07 July 2016
Construction workers who are sent (‘posted’) to the UK from another EU Member State now have new rights under regulations that came into force on 18 June 2016.
The Posted Workers (Enforcement of Employment Rights) Regulations 2016 and the equivalent Northern Ireland regulations make UK organisations that contract with overseas EU-based contractors to carry out work within the construction sector in the UK responsible for ensuring that their contractors comply with UK minimum wage requirements for workers they post to the UK.
UK organisations who contract with overseas EU-based contractors will therefore need to carry out some form of ‘due diligence’ on prospective contractors. Although the government has said it will publish due diligence guidance, there is currently no prescribed format for this, and the government has stressed that ‘due diligence’ will mean different things in different situations.
The regulations have been introduced to implement a European Directive and their aim is to protect construction workers who normally work in an EU Member State outside the UK, but are temporarily posted by their employer to carry out work for an organisation in the UK. In particular, the regulations give these workers the right to be paid at least the applicable UK national minimum wage.
Most significantly, if their employer underpays them, these workers can now bring an employment tribunal claim against the company who contracted their employer to carry out the work. This effectively makes organisations responsible for ensuring that their contractors pay their workers at least the UK minimum rates of pay. Due diligence is vital in this regard, as it is a defence under the regulations for an organisation to show “…that it exercised all due diligence to ensure that the worker’s employer would remunerate the worker in respect of the relevant sum [the applicable UK national minimum wage] due to the worker.”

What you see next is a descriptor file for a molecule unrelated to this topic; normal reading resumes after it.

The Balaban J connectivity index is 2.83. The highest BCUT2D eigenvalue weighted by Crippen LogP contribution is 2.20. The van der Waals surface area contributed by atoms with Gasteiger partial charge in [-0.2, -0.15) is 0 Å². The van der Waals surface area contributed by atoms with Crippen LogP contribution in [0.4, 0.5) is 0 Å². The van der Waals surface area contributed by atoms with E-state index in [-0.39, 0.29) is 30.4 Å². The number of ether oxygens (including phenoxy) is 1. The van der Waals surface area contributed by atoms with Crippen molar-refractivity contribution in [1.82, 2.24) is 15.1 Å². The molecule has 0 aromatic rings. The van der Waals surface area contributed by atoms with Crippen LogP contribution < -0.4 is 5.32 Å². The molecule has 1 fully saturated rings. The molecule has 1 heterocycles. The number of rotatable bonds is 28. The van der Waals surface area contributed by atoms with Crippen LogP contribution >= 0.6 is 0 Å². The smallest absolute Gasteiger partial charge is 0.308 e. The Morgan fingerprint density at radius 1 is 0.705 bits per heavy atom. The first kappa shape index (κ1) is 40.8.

David Hewitt, Head of Employment Law Information, says:
“Until the government produces its guidance as to what will constitute ‘due diligence’ it is recommended that organisations in the construction sector should seek details of the proposed remuneration for any posted workers who will be engaged on the contract. Organisations could also include a warranty in the contract confirming that the contractor will comply with minimum wage requirements, or seek an indemnity from the contractor in respect of any potential employment tribunal liability.”
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